Unfortunately...That info came from a Spec Ed teacher-told me that if a child is in an intergrated classroom-a reg ed teacher isn't held to the same strict rules of following what is in place as they are with an IEP.  Sorry to tell you-but unfortunately state to state...district to district rules concerning 504's do vary :(

(we have an IEP)

maxswolfsuit
by Max on Feb. 18, 2013 at 2:54 PM
1 mom liked this


Quoting ZsMommy:


Quoting maxswolfsuit:


Quoting ZsMommy:

IEP's have to be followed...504's are more like "suggestions" and do not have to be followed by educators.

I don't know who told you that but 504 plans must be followed just like IEPs. 

Unfortunately...That info came from a Spec Ed teacher-told me that if a child is in an intergrated classroom-a reg ed teacher isn't held to the same strict rules of following what is in place as they are with an IEP.  Sorry to tell you-but unfortunately state to state...district to district rules concerning 504's do vary :(

(we have an IEP)

504s are federally mandated. That's a very ill informed teacher. 

maxswolfsuit
by Max on Feb. 18, 2013 at 2:57 PM

Wasn't this part of your teacher education program or staff development work?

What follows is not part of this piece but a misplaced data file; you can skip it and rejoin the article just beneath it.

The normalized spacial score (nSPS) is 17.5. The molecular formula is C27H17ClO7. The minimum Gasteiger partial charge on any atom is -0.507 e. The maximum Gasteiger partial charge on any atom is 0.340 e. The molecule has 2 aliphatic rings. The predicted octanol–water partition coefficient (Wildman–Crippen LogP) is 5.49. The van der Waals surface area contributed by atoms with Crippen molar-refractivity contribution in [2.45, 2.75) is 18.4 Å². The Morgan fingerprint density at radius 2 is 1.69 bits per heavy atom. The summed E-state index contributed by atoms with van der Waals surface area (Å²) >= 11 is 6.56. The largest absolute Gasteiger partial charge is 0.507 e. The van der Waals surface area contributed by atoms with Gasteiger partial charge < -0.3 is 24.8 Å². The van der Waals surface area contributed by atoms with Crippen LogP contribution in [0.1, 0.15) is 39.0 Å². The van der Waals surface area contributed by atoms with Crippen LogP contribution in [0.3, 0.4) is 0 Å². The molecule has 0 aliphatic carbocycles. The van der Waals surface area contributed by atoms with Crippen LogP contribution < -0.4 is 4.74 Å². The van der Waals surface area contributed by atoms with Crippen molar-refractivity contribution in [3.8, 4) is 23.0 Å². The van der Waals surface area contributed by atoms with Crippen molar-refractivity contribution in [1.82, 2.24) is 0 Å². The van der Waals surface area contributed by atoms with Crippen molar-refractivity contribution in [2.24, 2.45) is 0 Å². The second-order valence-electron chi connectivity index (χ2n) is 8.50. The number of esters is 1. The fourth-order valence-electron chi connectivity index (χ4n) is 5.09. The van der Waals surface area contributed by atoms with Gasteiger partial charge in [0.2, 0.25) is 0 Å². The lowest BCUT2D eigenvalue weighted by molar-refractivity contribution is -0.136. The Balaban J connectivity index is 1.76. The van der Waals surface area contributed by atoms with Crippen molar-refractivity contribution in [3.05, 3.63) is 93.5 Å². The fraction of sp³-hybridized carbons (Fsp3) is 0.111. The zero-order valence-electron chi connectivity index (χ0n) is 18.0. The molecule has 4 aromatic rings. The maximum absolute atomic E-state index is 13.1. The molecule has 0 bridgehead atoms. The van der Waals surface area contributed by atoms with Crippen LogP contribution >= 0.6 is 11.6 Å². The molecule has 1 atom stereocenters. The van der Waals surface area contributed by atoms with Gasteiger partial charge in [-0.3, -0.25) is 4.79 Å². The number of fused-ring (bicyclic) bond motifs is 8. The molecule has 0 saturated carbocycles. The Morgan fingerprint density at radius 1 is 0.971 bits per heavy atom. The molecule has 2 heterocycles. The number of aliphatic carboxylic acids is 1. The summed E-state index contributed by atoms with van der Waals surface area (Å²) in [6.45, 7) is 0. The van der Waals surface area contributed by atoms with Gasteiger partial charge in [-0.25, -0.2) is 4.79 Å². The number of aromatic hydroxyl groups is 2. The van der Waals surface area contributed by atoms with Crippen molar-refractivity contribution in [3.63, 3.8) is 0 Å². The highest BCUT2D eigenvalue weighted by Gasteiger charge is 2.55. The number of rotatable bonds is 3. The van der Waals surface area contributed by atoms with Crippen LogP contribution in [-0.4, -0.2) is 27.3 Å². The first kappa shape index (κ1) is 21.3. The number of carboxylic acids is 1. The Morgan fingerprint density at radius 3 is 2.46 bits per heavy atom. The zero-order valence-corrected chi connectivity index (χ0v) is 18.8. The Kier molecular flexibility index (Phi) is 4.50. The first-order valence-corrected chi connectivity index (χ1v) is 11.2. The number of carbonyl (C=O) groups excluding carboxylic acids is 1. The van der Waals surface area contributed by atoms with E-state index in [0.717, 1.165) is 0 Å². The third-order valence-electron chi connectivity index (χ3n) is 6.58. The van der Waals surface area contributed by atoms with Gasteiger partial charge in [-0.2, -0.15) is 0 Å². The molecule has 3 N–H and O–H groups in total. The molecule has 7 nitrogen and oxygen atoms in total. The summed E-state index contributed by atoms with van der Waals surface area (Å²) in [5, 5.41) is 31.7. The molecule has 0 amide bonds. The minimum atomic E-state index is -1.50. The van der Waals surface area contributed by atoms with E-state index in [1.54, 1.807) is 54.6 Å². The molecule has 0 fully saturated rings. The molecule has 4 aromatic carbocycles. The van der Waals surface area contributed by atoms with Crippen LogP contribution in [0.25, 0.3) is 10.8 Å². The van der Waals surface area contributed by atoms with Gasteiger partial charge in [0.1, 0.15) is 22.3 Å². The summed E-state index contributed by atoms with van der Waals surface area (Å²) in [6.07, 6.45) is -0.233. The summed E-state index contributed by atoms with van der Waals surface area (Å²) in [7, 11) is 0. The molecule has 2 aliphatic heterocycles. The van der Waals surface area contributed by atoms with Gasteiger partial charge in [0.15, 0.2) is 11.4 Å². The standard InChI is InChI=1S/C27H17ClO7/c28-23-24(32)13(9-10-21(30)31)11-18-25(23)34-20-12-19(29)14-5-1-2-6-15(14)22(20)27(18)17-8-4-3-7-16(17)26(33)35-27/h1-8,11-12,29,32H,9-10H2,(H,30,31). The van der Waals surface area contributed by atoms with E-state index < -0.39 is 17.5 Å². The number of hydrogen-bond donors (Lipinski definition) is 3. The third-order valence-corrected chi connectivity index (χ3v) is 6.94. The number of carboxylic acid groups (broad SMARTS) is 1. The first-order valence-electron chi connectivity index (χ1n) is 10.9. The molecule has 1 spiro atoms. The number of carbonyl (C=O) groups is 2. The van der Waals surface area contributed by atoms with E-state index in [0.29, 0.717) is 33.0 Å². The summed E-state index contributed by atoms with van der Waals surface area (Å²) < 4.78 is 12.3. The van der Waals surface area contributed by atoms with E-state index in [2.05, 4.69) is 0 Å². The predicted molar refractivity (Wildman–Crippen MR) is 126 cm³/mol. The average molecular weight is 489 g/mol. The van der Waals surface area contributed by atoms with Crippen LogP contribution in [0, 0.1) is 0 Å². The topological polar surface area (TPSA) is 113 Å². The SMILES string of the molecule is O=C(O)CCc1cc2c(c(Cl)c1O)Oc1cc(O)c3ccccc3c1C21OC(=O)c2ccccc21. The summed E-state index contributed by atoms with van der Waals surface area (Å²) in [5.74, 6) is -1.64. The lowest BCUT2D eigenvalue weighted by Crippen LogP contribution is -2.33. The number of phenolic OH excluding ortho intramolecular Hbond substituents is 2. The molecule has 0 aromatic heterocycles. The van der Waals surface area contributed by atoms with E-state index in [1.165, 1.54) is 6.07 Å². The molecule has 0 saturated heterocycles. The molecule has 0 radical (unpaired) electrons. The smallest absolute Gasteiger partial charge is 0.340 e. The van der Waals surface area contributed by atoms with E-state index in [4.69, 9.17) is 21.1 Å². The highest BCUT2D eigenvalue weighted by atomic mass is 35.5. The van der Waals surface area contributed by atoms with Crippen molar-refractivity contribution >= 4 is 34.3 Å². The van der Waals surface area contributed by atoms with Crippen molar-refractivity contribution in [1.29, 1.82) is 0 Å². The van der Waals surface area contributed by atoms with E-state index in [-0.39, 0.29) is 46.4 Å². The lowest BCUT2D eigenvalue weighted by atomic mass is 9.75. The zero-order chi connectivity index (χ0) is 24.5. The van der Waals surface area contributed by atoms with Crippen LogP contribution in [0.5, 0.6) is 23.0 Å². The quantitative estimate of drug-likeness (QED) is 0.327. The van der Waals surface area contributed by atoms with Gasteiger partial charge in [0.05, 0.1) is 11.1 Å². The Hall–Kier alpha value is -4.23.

Quoting soymujer:


Thanks, I have a better undstanding now!

Quoting maxswolfsuit:

504 plans are to provide accommodations for students with various disabilities or medical conditions. They are similar to IEPs and can provide many of the same accommodations an IEP would. 

The main difference is students with 504 plans don't generally recieve ESE services. For example a student with 504 plan wouldn't go to a resource class for instruction or work with the speech pathologist at the school. But a student with a 504 could have extra time to finish work or be allowed to do work in a quiet setting.

The process for qualifying for a 504 plan is usually much faster than the IEP process. But students with 504 usually have known or formally diagnosed conditions that have been documented. In order for a student to qualify for an IEP more time is needed because the student's needs are being evaluated during the process.   




MsLogansMommy